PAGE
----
Pilgrimage to Chuncheon

Although today was Memorial Day, it didn’t feel like Memorial Day.  After all, Koreans don’t celebrate Memorial Day until next Monday, June 6.  I didn’t watch the Indianapolis 500, get together with friends for a barbeque, or visit a war memorial.  Memorial Day is a day dedicated to those in service to our country, although such thoughts can be distant when you live far away from the states.  U.S. and Korean military bases and personnel are located throughout Korea, including a base here in Seoul, a reminder of America’s commitment to Korean defense.  I am thankful to those who served or are serving our country, especially those who gave their lives to preserve the freedoms we enjoy.  I am glad I also serve, albeit not in the military.  Anyone who serves their country deserves to be honored on Memorial Day. 

My family and I drove to Chuncheon today.  The capital of South Korea’s Kangwon Province (Kangwon is divided between North and South Korea), Chuncheon is about two hours’ drive east of Seoul.  The countryside around Chuncheon is beautiful, and at this time of the year it is a verdant green.  The mountains are tall, although not quite jagged, and they are covered with lush vegetation.  Deciduous trees dominate the landscape.  Highway 46 from Seoul winds along the Bukhan River, a scenic, meandering waterway most of the way.  Chuncheon itself is a city of 350,000 nestled in Korea’s eastern mountain range.  Although a mid-size city by U.S. standards, Chuncheon feels like a small city.  It’s very livable.  If I had my druthers, I would move out of Seoul and live in Chuncheon.  I know I’m an anomaly here in Korea in my yearning to get out of the big city, but then again, I’m not from around here.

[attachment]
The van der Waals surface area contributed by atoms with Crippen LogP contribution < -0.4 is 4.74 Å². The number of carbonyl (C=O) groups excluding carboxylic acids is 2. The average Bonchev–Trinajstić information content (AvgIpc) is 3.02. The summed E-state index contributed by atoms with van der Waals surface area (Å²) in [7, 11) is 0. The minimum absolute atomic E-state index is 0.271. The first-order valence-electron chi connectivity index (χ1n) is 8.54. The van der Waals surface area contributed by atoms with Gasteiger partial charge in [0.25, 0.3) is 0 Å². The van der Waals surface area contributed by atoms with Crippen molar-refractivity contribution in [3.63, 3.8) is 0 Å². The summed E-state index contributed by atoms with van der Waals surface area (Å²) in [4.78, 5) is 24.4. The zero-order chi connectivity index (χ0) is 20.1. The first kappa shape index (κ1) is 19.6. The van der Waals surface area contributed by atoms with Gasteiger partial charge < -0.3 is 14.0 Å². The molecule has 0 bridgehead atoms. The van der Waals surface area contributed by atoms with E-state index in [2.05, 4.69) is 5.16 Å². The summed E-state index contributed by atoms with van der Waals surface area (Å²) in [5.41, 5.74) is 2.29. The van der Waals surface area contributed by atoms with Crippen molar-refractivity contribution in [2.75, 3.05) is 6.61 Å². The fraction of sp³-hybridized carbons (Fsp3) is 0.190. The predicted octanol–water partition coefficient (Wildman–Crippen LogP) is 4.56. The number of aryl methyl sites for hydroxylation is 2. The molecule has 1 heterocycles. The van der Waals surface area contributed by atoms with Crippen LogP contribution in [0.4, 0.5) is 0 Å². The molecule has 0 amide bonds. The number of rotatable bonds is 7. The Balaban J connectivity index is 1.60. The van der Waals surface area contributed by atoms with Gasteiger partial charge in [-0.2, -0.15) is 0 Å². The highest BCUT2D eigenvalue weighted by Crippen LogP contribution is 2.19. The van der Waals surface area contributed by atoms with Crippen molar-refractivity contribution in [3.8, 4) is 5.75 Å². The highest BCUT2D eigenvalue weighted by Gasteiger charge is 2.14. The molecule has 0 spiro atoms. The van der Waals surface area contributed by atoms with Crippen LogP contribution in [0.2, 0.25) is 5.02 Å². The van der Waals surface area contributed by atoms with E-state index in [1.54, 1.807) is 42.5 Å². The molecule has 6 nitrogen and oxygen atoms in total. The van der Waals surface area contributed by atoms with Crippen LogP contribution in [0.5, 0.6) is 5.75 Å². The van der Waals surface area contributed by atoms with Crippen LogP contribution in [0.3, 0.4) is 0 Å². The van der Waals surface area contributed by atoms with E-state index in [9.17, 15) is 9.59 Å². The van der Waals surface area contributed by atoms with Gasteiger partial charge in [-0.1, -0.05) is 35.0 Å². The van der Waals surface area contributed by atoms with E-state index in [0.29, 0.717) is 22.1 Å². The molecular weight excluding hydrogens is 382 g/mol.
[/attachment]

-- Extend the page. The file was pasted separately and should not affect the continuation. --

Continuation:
Today’s trip was intended to be a “Winter Sonata” pilgrimage for my wife.  She is crazy about this popular Korean drama starring Bae Yong Jun (a.k.a. “Yonsama”), the hottest actor in Asia.  She isn’t alone—people throughout Asia have embraced this 20-episode television drama series obsessively and turned it into a billion-dollar franchise.  Many of the drama’s most memorable scenes were filmed in Chuncheon.  Along with Yangpyeong Ski Resort, Chuncheon has become a tourist mecca for “Winter Sonata” fans worldwide.  Japanese in particular are fans of “Winter Sonata,” and today we saw many Japanese tourists (I did not see any Western tourists today).  We visited the Chuncheon Joongang Mall and Myeongdong Street, Chuncheon’s famous shopping street.  We ate dakgalbi for lunch on Dakgalbi Street.  Dakgalbi, a spicy chicken dish, is Chuncheon’s specialty.  It was absolutely delicious.  Slightly spicy, it is bearably spicy even to those who don’t like spicy food.  I think it’s the best dish I’ve eaten in Korea.  I haven’t found dakgalbi in Seoul, but I will keep looking.  We ate ice cream cones for dessert at Lotteria, Lotte’s popular fast food chain.  The ice cream cooled our superheated mouths.  We then took a taxi to Gihwajipgol (기화집골), a neighborhood where Bae Yong Jun’s character in “Winter Sonata” lived during his high school years.  I enjoyed wandering around a Korean neighborhood, but for my wife it was a chance to relive some of the scenes she remembers from the drama.  She paid 5,000 won (about $5) to go into the home where his character lived.  I refrained due to disinterest, but I still think it was $5 well spent.  My wife is now so happy that she’s spent the entire evening flipping through her “Winter Sonata” DVD series to find the scenes she reenacted in Chuncheon.  That type of happiness is priceless.  I enjoyed the beauty of Chuncheon, but my impression was nothing compared to the joy my wife felt after walking in the footsteps of “Winter Sonata.”  Most fans never get that chance.

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